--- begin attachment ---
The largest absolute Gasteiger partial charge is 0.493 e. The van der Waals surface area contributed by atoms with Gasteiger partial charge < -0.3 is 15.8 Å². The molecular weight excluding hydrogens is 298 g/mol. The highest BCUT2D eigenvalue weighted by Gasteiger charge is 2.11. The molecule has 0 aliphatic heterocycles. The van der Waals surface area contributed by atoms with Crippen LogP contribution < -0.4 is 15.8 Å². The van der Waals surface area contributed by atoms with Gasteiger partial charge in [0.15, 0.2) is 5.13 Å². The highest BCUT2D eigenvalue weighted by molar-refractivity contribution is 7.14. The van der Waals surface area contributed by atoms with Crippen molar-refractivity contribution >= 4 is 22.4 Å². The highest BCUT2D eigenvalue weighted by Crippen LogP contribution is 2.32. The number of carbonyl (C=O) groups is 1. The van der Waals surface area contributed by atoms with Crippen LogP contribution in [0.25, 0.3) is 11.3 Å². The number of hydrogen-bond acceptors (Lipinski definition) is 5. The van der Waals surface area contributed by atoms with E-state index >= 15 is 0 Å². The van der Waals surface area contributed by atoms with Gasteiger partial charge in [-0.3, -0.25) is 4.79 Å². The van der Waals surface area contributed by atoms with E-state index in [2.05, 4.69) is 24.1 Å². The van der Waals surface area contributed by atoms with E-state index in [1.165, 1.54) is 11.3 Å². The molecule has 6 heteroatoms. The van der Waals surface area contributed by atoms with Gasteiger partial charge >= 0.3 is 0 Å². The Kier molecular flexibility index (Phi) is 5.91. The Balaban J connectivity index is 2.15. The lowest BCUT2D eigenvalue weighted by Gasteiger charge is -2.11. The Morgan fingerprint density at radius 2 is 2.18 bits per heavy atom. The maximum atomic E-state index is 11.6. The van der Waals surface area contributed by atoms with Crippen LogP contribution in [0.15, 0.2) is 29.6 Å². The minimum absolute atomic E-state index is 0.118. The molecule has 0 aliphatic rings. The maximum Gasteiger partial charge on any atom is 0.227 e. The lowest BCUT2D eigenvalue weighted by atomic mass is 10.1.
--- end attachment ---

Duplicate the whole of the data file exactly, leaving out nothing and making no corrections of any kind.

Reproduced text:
The largest absolute Gasteiger partial charge is 0.493 e. The van der Waals surface area contributed by atoms with Gasteiger partial charge < -0.3 is 15.8 Å². The molecular weight excluding hydrogens is 298 g/mol. The highest BCUT2D eigenvalue weighted by Gasteiger charge is 2.11. The molecule has 0 aliphatic heterocycles. The van der Waals surface area contributed by atoms with Crippen LogP contribution < -0.4 is 15.8 Å². The van der Waals surface area contributed by atoms with Gasteiger partial charge in [0.15, 0.2) is 5.13 Å². The highest BCUT2D eigenvalue weighted by molar-refractivity contribution is 7.14. The van der Waals surface area contributed by atoms with Crippen molar-refractivity contribution >= 4 is 22.4 Å². The highest BCUT2D eigenvalue weighted by Crippen LogP contribution is 2.32. The number of carbonyl (C=O) groups is 1. The van der Waals surface area contributed by atoms with Crippen LogP contribution in [0.25, 0.3) is 11.3 Å². The number of hydrogen-bond acceptors (Lipinski definition) is 5. The van der Waals surface area contributed by atoms with E-state index >= 15 is 0 Å². The van der Waals surface area contributed by atoms with Gasteiger partial charge in [-0.3, -0.25) is 4.79 Å². The van der Waals surface area contributed by atoms with E-state index in [2.05, 4.69) is 24.1 Å². The van der Waals surface area contributed by atoms with E-state index in [1.165, 1.54) is 11.3 Å². The molecule has 6 heteroatoms. The van der Waals surface area contributed by atoms with Gasteiger partial charge >= 0.3 is 0 Å². The Kier molecular flexibility index (Phi) is 5.91. The Balaban J connectivity index is 2.15. The lowest BCUT2D eigenvalue weighted by Gasteiger charge is -2.11. The Morgan fingerprint density at radius 2 is 2.18 bits per heavy atom. The maximum atomic E-state index is 11.6. The van der Waals surface area contributed by atoms with Crippen LogP contribution in [0.15, 0.2) is 29.6 Å². The minimum absolute atomic E-state index is 0.118. The molecule has 0 aliphatic rings. The maximum Gasteiger partial charge on any atom is 0.227 e. The lowest BCUT2D eigenvalue weighted by atomic mass is 10.1.